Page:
Clubs and organisation are urged routinely to remind athletes with regard to what is appropriate and inappropriate online behaviour. This can incorporate a reminder to athletes that, while they are not participating in the activity, they still have commitments to the employer and sponsors and are expected to stick to an agreed code of conduct – just as though they were working. Athletes may have both a personal and professional social media account, but the restrictions and requirements that they are expected to adhere do not change.
Social media allows athletes to secure sponsorship. Platforms such as Facebook, Instagram and Twitter are just some of the ways to reach thousands of people who you would not normally be able to target.
In the UK, athletes and brands must take care when posting promotions and sponsored posts. This is regulated by the Advertising Standards Authority and the Committee of Advertising Practice Codes. The CAP code requires that all advertising is easily identifiable.
In 2012, professionalfootballers, Wayne Rooney and Jack Wilshire broke this requirement after they posted a tweet under Nikes campaign slogan ‘#makeitcount’. The two athletes failed to make it clear that the tweets were in fact from Nike’s marketing communications. For an athlete or any individual using social media for promotional purposes, they must add ‘#spon’ or ‘#ad’ to a post, something which both Rooney and Wilshire failed to do. This helps to make the advertising easily identifiable and prevents anyone from failing to meet the requirements (Social Media In Sport: Top Tips, 2020).
A delicate balancing act
Guidelines for athletes to follow for social media may vary from each profession. It’s no surprise that what Athletes post can be seen potentially by millions of people around the world. There is a need to ensure that, before posting any content, they are happy with what they are about to upload. Are they happy for the post to be linked back to them and be easily accessible forever? Would they be happy if the post was to end up appearing somewhere which was not intended e.g TV, gossip magazines/blogs? It can be a very delicate balancing act.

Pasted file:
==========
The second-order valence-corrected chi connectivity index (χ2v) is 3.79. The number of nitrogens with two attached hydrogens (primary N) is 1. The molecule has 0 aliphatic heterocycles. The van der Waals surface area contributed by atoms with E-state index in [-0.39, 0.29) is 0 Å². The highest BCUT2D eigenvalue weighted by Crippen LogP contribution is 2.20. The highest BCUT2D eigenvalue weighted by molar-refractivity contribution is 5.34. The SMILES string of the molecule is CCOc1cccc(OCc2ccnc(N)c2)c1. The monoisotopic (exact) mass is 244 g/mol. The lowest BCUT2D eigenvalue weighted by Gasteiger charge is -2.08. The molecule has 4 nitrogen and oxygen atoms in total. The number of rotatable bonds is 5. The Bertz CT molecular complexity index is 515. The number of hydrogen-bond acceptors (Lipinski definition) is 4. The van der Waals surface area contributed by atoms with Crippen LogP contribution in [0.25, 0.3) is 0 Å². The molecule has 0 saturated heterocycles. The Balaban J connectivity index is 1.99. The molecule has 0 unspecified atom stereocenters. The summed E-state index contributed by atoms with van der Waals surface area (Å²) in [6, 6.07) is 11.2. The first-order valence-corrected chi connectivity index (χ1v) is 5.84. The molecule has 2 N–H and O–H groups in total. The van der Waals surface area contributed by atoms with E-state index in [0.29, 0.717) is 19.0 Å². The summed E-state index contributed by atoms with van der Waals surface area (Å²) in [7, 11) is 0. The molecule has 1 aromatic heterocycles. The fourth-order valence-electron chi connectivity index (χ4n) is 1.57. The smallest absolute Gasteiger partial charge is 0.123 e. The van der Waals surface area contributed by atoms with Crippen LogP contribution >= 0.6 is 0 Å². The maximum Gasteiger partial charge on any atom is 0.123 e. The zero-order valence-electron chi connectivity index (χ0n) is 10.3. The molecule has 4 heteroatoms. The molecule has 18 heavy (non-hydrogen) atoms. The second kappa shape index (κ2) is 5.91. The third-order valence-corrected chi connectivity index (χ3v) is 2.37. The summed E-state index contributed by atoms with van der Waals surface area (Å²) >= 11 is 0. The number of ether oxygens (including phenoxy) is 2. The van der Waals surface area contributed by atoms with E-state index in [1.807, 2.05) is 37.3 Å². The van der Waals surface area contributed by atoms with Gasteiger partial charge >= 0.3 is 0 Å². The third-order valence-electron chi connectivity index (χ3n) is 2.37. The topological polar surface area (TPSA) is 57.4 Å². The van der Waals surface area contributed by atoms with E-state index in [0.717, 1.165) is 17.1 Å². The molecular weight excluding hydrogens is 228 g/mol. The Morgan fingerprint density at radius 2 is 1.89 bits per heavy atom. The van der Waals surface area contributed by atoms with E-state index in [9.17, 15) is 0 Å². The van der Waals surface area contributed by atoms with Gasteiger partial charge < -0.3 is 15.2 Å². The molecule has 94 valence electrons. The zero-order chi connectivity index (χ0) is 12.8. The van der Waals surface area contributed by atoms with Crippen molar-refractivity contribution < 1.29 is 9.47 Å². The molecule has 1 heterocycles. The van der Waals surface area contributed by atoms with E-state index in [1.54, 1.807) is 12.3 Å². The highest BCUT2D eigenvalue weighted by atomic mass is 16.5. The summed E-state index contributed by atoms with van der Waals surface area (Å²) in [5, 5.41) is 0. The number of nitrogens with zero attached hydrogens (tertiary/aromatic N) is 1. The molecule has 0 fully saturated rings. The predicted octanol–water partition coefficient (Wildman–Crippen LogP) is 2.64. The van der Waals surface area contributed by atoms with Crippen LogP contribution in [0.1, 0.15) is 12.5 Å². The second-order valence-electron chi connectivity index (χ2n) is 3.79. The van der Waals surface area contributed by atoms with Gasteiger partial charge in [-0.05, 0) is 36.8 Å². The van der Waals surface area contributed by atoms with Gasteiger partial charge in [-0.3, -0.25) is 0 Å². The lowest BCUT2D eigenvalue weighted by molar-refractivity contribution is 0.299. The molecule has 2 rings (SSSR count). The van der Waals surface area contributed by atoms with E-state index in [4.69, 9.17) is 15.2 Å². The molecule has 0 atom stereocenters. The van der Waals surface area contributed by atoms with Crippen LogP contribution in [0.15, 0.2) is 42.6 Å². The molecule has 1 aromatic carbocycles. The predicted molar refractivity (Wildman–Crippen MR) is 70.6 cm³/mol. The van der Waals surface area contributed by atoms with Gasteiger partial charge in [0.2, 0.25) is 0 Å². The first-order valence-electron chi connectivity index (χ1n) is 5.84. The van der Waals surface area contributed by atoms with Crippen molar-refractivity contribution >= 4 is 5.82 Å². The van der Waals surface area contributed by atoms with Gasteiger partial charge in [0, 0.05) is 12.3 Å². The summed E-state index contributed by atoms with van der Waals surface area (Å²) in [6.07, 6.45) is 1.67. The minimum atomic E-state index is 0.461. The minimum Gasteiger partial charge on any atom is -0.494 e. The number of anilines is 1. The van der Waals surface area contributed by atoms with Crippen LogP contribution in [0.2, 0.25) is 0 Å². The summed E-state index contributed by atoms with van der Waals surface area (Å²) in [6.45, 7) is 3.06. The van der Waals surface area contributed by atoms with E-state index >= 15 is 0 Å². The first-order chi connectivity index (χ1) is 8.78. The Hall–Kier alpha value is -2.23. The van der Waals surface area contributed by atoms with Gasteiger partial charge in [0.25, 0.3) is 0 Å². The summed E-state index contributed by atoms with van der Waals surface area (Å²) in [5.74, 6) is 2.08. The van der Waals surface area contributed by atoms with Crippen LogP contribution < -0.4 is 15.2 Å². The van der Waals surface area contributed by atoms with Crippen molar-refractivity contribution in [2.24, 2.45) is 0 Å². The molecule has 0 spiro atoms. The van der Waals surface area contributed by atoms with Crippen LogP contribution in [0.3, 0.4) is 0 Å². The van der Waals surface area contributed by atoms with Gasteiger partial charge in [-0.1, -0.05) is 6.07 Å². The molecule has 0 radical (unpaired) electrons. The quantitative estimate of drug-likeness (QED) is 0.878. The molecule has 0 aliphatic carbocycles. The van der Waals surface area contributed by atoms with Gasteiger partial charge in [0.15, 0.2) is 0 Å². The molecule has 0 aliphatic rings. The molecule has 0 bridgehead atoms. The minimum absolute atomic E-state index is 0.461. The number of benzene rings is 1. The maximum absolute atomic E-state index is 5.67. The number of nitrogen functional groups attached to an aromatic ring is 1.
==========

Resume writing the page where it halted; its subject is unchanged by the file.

It is important to respect yourself, your sport and the club/organisation of which you are part. Anyone, especially a public figure (such as athletes), must ask themselves, how might this be portrayed or received by my followers? Will this reflect negatively upon their “role model” status? Could my post effect sponsorship for them or the sport?
These are just a few guidelines that Scottish athletes have to consider Athletes must also ensure that the amount of time they are spending on social media is not affecting their performance. All of these factors are essential when considering what content to upload and share with your followers on social media. Ultimately it’s all about having respect for your audience and yourself.
Maternal/paternal rights for athletes
Many employees receive family-friends benefits which include parental leave or childcare. Diageo, for example, is a UK beverage company which recently introduced female employees to be offered a minimum of 26 weeks fully paid maternity leave under a new global policy (Rennie and Beach, 2020). The vast majority of employees, by contrast will receive just the statutory minimum maternity pay.
Sporting bodies are generally falling behind in creating Family-Friendly policies which is inconsistent with modern attitudes towards athletes’ rights. Many British athletes e.g Jessica Ennis-Hill and Jo Pavey are parents, yet have still made a successful return to sport.
UK Sport Guidance states thatif a female athlete becomes pregnant they can continue to receive World Class Programme funding and support during pregnancy and after child birth. She (the mother) and her performance director are expected to agree a new appropriate training and competition programme that would map the athlete’s return.
Three months after childbirth, the sports performance director is encouraged to undertake a review with the athlete in order to assess them on her commitment to the agreed plan. By the end of the three months, if the athlete has made the decision that they in fact do not want to return to the sport, then they would be given a notice period depending on the length of time that they had been involved on the World Class Programme before they were then removed from funding (Falkingham, 2020).